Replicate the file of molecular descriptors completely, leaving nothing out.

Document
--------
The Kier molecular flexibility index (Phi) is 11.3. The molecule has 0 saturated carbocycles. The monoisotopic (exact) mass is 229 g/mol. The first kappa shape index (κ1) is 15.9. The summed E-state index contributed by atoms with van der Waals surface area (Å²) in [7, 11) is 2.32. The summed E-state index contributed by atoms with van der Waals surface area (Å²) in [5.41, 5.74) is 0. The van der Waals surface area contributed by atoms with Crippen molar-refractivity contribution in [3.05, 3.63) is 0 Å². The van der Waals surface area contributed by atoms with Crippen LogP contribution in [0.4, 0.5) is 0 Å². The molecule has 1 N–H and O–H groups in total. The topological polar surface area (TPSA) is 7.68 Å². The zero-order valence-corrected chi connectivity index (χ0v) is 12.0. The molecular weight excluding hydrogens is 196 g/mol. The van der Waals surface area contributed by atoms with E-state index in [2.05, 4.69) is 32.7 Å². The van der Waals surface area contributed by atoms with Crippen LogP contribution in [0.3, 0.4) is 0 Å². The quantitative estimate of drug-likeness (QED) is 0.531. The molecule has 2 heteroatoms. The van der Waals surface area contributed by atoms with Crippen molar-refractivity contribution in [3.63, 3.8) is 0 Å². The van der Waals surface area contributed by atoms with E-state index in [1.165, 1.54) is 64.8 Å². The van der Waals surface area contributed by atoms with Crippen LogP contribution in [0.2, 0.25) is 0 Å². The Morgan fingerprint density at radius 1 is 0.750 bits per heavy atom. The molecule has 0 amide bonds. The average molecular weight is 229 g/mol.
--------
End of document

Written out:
The Kier molecular flexibility index (Phi) is 11.3. The molecule has 0 saturated carbocycles. The monoisotopic (exact) mass is 229 g/mol. The first kappa shape index (κ1) is 15.9. The summed E-state index contributed by atoms with van der Waals surface area (Å²) in [7, 11) is 2.32. The summed E-state index contributed by atoms with van der Waals surface area (Å²) in [5.41, 5.74) is 0. The van der Waals surface area contributed by atoms with Crippen molar-refractivity contribution in [3.05, 3.63) is 0 Å². The van der Waals surface area contributed by atoms with Crippen LogP contribution in [0.4, 0.5) is 0 Å². The molecule has 1 N–H and O–H groups in total. The topological polar surface area (TPSA) is 7.68 Å². The zero-order valence-corrected chi connectivity index (χ0v) is 12.0. The molecular weight excluding hydrogens is 196 g/mol. The van der Waals surface area contributed by atoms with E-state index in [2.05, 4.69) is 32.7 Å². The van der Waals surface area contributed by atoms with Crippen LogP contribution in [0.3, 0.4) is 0 Å². The quantitative estimate of drug-likeness (QED) is 0.531. The molecule has 2 heteroatoms. The van der Waals surface area contributed by atoms with Crippen molar-refractivity contribution in [3.63, 3.8) is 0 Å². The van der Waals surface area contributed by atoms with E-state index in [1.165, 1.54) is 64.8 Å². The van der Waals surface area contributed by atoms with Crippen LogP contribution in [0.2, 0.25) is 0 Å². The Morgan fingerprint density at radius 1 is 0.750 bits per heavy atom. The molecule has 0 amide bonds. The average molecular weight is 229 g/mol.